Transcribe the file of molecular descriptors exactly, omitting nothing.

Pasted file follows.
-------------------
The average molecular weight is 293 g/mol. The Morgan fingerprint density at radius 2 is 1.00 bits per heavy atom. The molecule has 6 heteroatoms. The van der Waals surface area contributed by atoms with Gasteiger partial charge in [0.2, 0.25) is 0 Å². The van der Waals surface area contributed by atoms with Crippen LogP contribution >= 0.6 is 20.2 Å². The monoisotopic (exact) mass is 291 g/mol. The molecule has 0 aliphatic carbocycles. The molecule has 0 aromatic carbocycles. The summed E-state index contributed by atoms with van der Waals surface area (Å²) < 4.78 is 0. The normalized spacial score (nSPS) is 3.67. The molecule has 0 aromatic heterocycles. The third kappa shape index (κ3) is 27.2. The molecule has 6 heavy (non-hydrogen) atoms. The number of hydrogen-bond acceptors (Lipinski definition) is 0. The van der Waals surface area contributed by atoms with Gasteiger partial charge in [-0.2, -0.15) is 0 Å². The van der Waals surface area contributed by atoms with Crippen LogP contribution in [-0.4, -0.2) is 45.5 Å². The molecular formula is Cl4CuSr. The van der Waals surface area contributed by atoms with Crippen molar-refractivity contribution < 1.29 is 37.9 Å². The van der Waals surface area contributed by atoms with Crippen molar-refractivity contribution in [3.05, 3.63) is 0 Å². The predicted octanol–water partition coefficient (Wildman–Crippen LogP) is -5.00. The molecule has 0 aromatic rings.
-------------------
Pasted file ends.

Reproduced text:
The average molecular weight is 293 g/mol. The Morgan fingerprint density at radius 2 is 1.00 bits per heavy atom. The molecule has 6 heteroatoms. The van der Waals surface area contributed by atoms with Gasteiger partial charge in [0.2, 0.25) is 0 Å². The van der Waals surface area contributed by atoms with Crippen LogP contribution >= 0.6 is 20.2 Å². The monoisotopic (exact) mass is 291 g/mol. The molecule has 0 aliphatic carbocycles. The molecule has 0 aromatic carbocycles. The summed E-state index contributed by atoms with van der Waals surface area (Å²) < 4.78 is 0. The normalized spacial score (nSPS) is 3.67. The molecule has 0 aromatic heterocycles. The third kappa shape index (κ3) is 27.2. The molecule has 6 heavy (non-hydrogen) atoms. The number of hydrogen-bond acceptors (Lipinski definition) is 0. The van der Waals surface area contributed by atoms with Gasteiger partial charge in [-0.2, -0.15) is 0 Å². The van der Waals surface area contributed by atoms with Crippen LogP contribution in [-0.4, -0.2) is 45.5 Å². The molecular formula is Cl4CuSr. The van der Waals surface area contributed by atoms with Crippen molar-refractivity contribution < 1.29 is 37.9 Å². The van der Waals surface area contributed by atoms with Crippen molar-refractivity contribution in [3.05, 3.63) is 0 Å². The predicted octanol–water partition coefficient (Wildman–Crippen LogP) is -5.00. The molecule has 0 aromatic rings.